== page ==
Kathy Montgomery Gregory doesn’t admit that her skill with a pen comes naturally to her, at least not on the record, but she loves working with pen and ink. Maybe you’ve seen her work embellishing Main Street, or she’s the speed walking and fast-talking friend who exercises your dogs. 

Gregory is many things for different people, and she defines herself by who she has met. It starts in town, thanks to a rich history with Fauquier through her parents.

Fairfax to Fauquier

The Montgomery family used to be “city-slickers” situated in Fairfax before her parents craved the country enough to buy a 123-acre farm in the 60s. Kathy took to the horses and cows, plus some fox hunting. She didn’t have a habit of drawing then, she would give her pieces as gifts, but she was raised in an art-embracing home.

“My parents were big in the community, they called them the Musical Montgomeries because my dad played piano and my mom was a singer,” she said. Kathy’s father owned Montgomery Shade & Awning in town. “I feel like he taught me how to be in the community, to give back,” she said.

Richmond realizations

Once she graduated high school in Warrenton in 1971, she moved down to Richmond and spent some time as a secretary where she met Gene, her husband. He caught her attention with his mustache and kept it to this day (her attention, that is). 

She also worked as a hairstylist, fitness instructor, and dog walker. “You learn from everything you do. I did a lot of different things and met so many great people,” Gregory said.

One day she noticed the Virginia Museum of Fine Arts was going to host an art show accepting public submissions. Since she would always gift her art at the time, she asked her brother Rob for the Christmas gift she had given him–a pen and ink drawing of a raccoon.

“I put it in the show, and I got second place,” she exclaimed, “I sold it for $40, and in those days, that was big time.” Her smile pervaded her voice as she recalled the memory. She got back into pen and ink following the experience, spending spare time drawing animals, cars, and people.

When one door closes, another opens

When Kathy and Gene moved to North Carolina in the 90s, her drawing faded. After her parents passed away in the early 2000s, they moved back to her family home in Casanova in 2007, off of Rogues Road, and she started Packpower Dog Walking. “I’m known as the fast walker. I’ve still got it,” she laughed.

About a decade later her doctor identified a melanoma on her leg. They quickly followed up with surgery to remove it, but recovery meant no dog walking for a while. Kathy’s friend and neighbor, fellow artist Greg Huddleston, encouraged her to spend just 10 minutes a day on her art. Days of 10 minutes turned into weeks of 20 hours of creating art with pen and ink and soft pastels.

Kathy drew the dogs she would walk and vintage cars and entrepreneurs that ornament Warrenton–signing it “Katydidit.” Kathy learned under Jennifer Sims in classes at Stuart Street Atelier until Sims said that Kathy was self-motivated enough without help. Becky Parrish mentored her in personal sessions at Kathy’s house. She set up an art studio in the back room that was her mother’s.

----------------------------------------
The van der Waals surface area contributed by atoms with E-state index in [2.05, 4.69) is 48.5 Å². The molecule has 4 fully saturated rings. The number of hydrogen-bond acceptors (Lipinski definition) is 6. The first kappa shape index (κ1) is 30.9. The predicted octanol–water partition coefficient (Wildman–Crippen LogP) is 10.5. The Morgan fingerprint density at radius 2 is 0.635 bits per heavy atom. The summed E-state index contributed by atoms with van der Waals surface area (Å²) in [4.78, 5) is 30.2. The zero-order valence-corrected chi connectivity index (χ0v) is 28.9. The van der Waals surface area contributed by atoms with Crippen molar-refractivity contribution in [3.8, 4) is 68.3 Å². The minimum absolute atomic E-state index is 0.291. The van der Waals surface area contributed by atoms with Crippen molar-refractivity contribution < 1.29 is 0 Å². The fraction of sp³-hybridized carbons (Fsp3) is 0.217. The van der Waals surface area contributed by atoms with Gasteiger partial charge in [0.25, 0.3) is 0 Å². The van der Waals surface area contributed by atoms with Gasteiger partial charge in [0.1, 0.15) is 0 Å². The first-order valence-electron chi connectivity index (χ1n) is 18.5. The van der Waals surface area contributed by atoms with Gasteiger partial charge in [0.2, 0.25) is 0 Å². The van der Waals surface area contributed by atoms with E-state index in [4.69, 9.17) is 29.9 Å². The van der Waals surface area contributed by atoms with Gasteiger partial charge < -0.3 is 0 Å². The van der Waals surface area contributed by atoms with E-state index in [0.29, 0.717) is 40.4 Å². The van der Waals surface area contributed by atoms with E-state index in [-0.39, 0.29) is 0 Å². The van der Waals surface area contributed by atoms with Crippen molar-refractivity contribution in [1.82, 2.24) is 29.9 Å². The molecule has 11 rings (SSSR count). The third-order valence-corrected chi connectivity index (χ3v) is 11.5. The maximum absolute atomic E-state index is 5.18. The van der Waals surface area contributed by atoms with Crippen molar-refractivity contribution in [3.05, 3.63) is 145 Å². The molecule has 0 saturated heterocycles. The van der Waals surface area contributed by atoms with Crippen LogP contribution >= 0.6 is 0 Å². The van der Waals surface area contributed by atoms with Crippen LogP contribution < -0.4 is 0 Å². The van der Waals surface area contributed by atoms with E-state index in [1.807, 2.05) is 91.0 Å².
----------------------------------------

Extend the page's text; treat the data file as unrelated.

Art in all she does

Kathy said her years of working “with [the] body, how it’s sitting, [and] how it’s leaning” (through her fitness classes) played into how she captured subjects in her art. There’s art is all she has done, including hairdressing. “I could make people look great, and that’s how I feel with my artwork,” she said, “It all kind of comes back to you.”

Hound ‘n Hair owner and all-around aficionado Bob DiNunzio asked Kathy to do some postcards and wound up selling them all. He advised that she own her style, and that’s just what she has done. She usually does pastel and oil pastel then adds linework in pen and ink. For those she knows and comes across, she is inspired to draw for them–including the businesses along Main Street. “I’ve probably done one for every business,” she said.

The people who “drew” her in

It’s all about “the people who touch me,” she said. When Old Town Woodworking owner Steve Bailey’s Great Dane Eris died this year, Kathy did a drawing of her to give to Steve. She captures the essence of subjects in her art, it’s easy to see in the eyes of her drawings. “I can pick out the personality in whatever I do,” she said.

Her pace has slowed a bit to match her clients’ dogs getting older–although some want to go 100 mph while others are slowing down on the leash. She often pauses nowadays, expressing gratitude for everyone she has met.

“You think about what people do for you… they might not think it’s anything. People don’t realize what they do for you,” she said, musing, “What can you do for people? For me, [drawing is] what I do. It might give them a boost where they needed it. I know I need them.”

Her reverence for everyone around her goes deep, that’s what motivates her art and makes her pieces so alive. She concluded, “It’s the people that I meet that make me interesting.

For information on commissions, message Kathy Gregory through her facebook page. 

This article originally published in Warrenton Lifestyle Magazine, July 2022. Read the full issue here

Jaya Patil is a freelance writer for Warrenton Lifestyle Magazine.

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